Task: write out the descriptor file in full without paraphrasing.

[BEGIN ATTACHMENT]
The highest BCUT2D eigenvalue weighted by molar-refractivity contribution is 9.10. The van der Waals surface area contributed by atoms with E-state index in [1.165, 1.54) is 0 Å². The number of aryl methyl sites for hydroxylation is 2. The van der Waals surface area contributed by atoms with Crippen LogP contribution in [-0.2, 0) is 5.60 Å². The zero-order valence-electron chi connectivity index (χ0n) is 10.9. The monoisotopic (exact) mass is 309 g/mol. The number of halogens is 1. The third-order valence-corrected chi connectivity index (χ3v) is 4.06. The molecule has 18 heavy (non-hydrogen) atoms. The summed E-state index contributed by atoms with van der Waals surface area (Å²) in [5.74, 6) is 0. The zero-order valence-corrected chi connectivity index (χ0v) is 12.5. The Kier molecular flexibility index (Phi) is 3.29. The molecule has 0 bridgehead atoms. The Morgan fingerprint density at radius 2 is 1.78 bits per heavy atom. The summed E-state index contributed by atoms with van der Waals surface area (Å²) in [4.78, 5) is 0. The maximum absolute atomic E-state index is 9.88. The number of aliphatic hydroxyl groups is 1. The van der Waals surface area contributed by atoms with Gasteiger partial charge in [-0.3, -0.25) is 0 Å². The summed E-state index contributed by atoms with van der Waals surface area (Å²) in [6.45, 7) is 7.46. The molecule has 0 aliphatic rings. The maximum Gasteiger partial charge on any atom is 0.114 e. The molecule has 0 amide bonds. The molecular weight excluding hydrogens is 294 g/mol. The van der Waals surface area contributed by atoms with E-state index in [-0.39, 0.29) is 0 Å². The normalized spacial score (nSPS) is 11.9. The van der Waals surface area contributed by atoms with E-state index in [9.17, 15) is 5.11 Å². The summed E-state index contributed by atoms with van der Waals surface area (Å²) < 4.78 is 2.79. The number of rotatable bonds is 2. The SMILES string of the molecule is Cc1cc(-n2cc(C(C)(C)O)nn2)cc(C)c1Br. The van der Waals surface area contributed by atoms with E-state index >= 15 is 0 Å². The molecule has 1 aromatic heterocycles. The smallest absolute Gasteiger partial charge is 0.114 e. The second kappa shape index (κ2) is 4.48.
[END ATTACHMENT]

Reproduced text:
The highest BCUT2D eigenvalue weighted by molar-refractivity contribution is 9.10. The van der Waals surface area contributed by atoms with E-state index in [1.165, 1.54) is 0 Å². The number of aryl methyl sites for hydroxylation is 2. The van der Waals surface area contributed by atoms with Crippen LogP contribution in [-0.2, 0) is 5.60 Å². The zero-order valence-electron chi connectivity index (χ0n) is 10.9. The monoisotopic (exact) mass is 309 g/mol. The number of halogens is 1. The third-order valence-corrected chi connectivity index (χ3v) is 4.06. The molecule has 18 heavy (non-hydrogen) atoms. The summed E-state index contributed by atoms with van der Waals surface area (Å²) in [5.74, 6) is 0. The zero-order valence-corrected chi connectivity index (χ0v) is 12.5. The Kier molecular flexibility index (Phi) is 3.29. The molecule has 0 bridgehead atoms. The Morgan fingerprint density at radius 2 is 1.78 bits per heavy atom. The summed E-state index contributed by atoms with van der Waals surface area (Å²) in [4.78, 5) is 0. The maximum absolute atomic E-state index is 9.88. The number of aliphatic hydroxyl groups is 1. The van der Waals surface area contributed by atoms with Gasteiger partial charge in [-0.3, -0.25) is 0 Å². The summed E-state index contributed by atoms with van der Waals surface area (Å²) in [6.45, 7) is 7.46. The molecule has 0 aliphatic rings. The maximum Gasteiger partial charge on any atom is 0.114 e. The molecule has 0 amide bonds. The molecular weight excluding hydrogens is 294 g/mol. The van der Waals surface area contributed by atoms with E-state index in [-0.39, 0.29) is 0 Å². The normalized spacial score (nSPS) is 11.9. The van der Waals surface area contributed by atoms with E-state index in [9.17, 15) is 5.11 Å². The summed E-state index contributed by atoms with van der Waals surface area (Å²) < 4.78 is 2.79. The number of rotatable bonds is 2. The SMILES string of the molecule is Cc1cc(-n2cc(C(C)(C)O)nn2)cc(C)c1Br. The van der Waals surface area contributed by atoms with E-state index >= 15 is 0 Å². The molecule has 1 aromatic heterocycles. The smallest absolute Gasteiger partial charge is 0.114 e. The second kappa shape index (κ2) is 4.48.